Pursuing the case against her boss Morrison's wishes, Joanne stumbles onto a coven who claim to be working to reset the balance and begins working with them once she realises the balance was thrown out by her actions in fighting the Wild Hunt in the last book. This means that we not only see Joanne learning more about her shamanic powers, but she also begins to use witchcraft as well.

The supporting characters I came to love in Urban Shaman are still in Joanne's life. Cabby Gary Muldoon has a heart attack, which leaves Joanne shocked and struggling to cope without his down-to-earth advice and making some stupid choices. Billy Holliday is still around, and his wife Mel and their herd of kids are introduced.

All in all this was a brilliant follow-up to Urban Shaman. Joanne's storyline advanced, continuing on from Urban Shaman smoothly and once again I was left wanting more.

Content description
Sex and nudity - A sexual ritual is suggested but rejected, although some pressure is applied.
Violence and gore - Infrequent but graphic.
Alcohol and drugs - A character is seen in the middle of cancer treatments.
Profanity - Infrequent mild, once strong.
Frightening/intense scenes - A corpse is described in detail. The battle with a snake demon at the end of the book is quite intense, as are the memories described by a character of their initial contact with the demon. A character suffering from cancer is described in detail.

Urban Shaman (Walker Papers #1) by C.E. Murphy

Title: Urban Shaman
Author: C.E. Murphy
Series: Walker Papers #1
Rating: ★★★★★
Genre: Urban Fantasy
Description: (From Goodreads) Joanne Walker has three days to learn to use her shamanic powers and save the world from the unleashed Wild Hunt.
No worries. No pressure. Nevermind the lack of sleep, the perplexing new talent for healing from fatal wounds, or the cryptic, talking coyote who appears in her dreams.

And if all that's not bad enough, in the three years Joanne's been a cop, she's never seen a dead body -- but she's just come across her second in three days.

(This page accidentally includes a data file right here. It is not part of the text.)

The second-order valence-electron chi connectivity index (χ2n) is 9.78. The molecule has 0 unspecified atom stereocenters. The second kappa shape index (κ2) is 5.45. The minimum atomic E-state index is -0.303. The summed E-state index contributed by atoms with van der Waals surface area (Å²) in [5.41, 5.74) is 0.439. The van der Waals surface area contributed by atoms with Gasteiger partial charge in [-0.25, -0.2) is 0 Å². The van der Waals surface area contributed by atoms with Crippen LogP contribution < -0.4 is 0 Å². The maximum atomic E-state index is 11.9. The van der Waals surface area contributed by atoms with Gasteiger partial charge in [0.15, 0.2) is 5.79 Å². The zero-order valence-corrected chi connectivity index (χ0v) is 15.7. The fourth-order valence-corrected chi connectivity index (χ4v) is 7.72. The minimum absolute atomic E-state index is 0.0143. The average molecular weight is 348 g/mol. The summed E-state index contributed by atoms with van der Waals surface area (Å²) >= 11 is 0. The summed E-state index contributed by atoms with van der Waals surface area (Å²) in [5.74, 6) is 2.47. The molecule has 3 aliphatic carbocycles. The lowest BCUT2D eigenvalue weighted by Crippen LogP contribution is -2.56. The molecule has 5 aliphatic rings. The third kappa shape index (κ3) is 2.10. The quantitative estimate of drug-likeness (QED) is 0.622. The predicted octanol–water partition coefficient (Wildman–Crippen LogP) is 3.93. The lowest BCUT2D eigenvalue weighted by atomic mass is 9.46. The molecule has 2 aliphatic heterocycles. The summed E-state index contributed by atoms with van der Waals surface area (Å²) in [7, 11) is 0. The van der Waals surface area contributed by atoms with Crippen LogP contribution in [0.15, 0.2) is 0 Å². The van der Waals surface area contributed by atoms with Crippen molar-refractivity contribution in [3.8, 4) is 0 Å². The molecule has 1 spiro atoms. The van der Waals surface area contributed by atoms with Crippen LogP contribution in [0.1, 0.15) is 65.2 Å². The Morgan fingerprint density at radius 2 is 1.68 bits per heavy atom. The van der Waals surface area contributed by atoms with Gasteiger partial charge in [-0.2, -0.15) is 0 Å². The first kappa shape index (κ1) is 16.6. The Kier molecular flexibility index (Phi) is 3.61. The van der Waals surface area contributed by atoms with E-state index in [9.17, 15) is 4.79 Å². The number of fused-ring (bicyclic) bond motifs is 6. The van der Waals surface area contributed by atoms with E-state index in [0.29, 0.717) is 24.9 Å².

It's been a bitch of a week. And it isn't over yet.

Urban Shaman was one of those books I'd been hearing good things about for years before I finally got around to picking up a copy. One of the reasons I'd been putting it off was that at the start of the book, the protagonist Joanne Walker is portrayed as a sarcastic part-Native American mechanic with kick-butt tendencies. This is all well-and-good, but switch out the name and you could be describing Mercy Thompson from Patricia Briggs' books. Thankfully, the similarities between Joanne and Mercy end at that superficial level.

Joanne works as a mechanic for the Seattle police force, and after a prolonged leave of absence returns to find herself reassigned as a beat cop, much to her horror. Not only that, but from the plane she sees a woman in trouble and goes to investigate. This brings her into contact with Gary Muldoon, the taxi driver whose cab she gets in. Together they stumble across the Wild Hunt, a supernatural force that has been unleashed on downtown Seattle, and also onto Joanne's hidden shamanic powers.

The premise of the book lends itself well to the level of action. Joanne has three days to learn to use her shamanic powers and banish the Hunt, and as someone who didn't believe in the paranormal at all, it's a lot for her to get her head round. The book doesn't slow down at any point - it starts off action-packed and manages to sustain this throughout.

I loved the supporting characters as they really helped the story move along, and I especially enjoyed the unfortunately named Billy Holliday - the cross-dressing detective with experience with the paranormal. Not only that, but the book was far more factual than I expected - the information on shamanism and the Wild Hunt tends to be accurate, and this really helps the story stay grounded in urban fantasy rather than shooting off into the pure fantasy genre.

To be blunt, this book blew me away! It managed to cover all my favourite aspects of urban fantasy, and left me wanting more.

Content description

Sex and nudity - None
Violence and gore - Infrequent but quite graphic. A character is stabbed through the lung, and receives multiple other injuries both physically and metaphysically. Four teenagers are killed at their school, and their teacher wounded.
Alcohol and drugs - None
Profanity - Occasional mild swearing.
Frightening/intense scenes - Given the short timescale of the book, the action is quite intense throughout. The attack at the school could be quite frightening to some, and the scenes where the Wild Hunt is featured are all intense.

The Bronte Project by Jennifer Vandever

Title: The Bronte Project
Author: Jennifer Vandever
Rating: ★★
Genre: Chick lit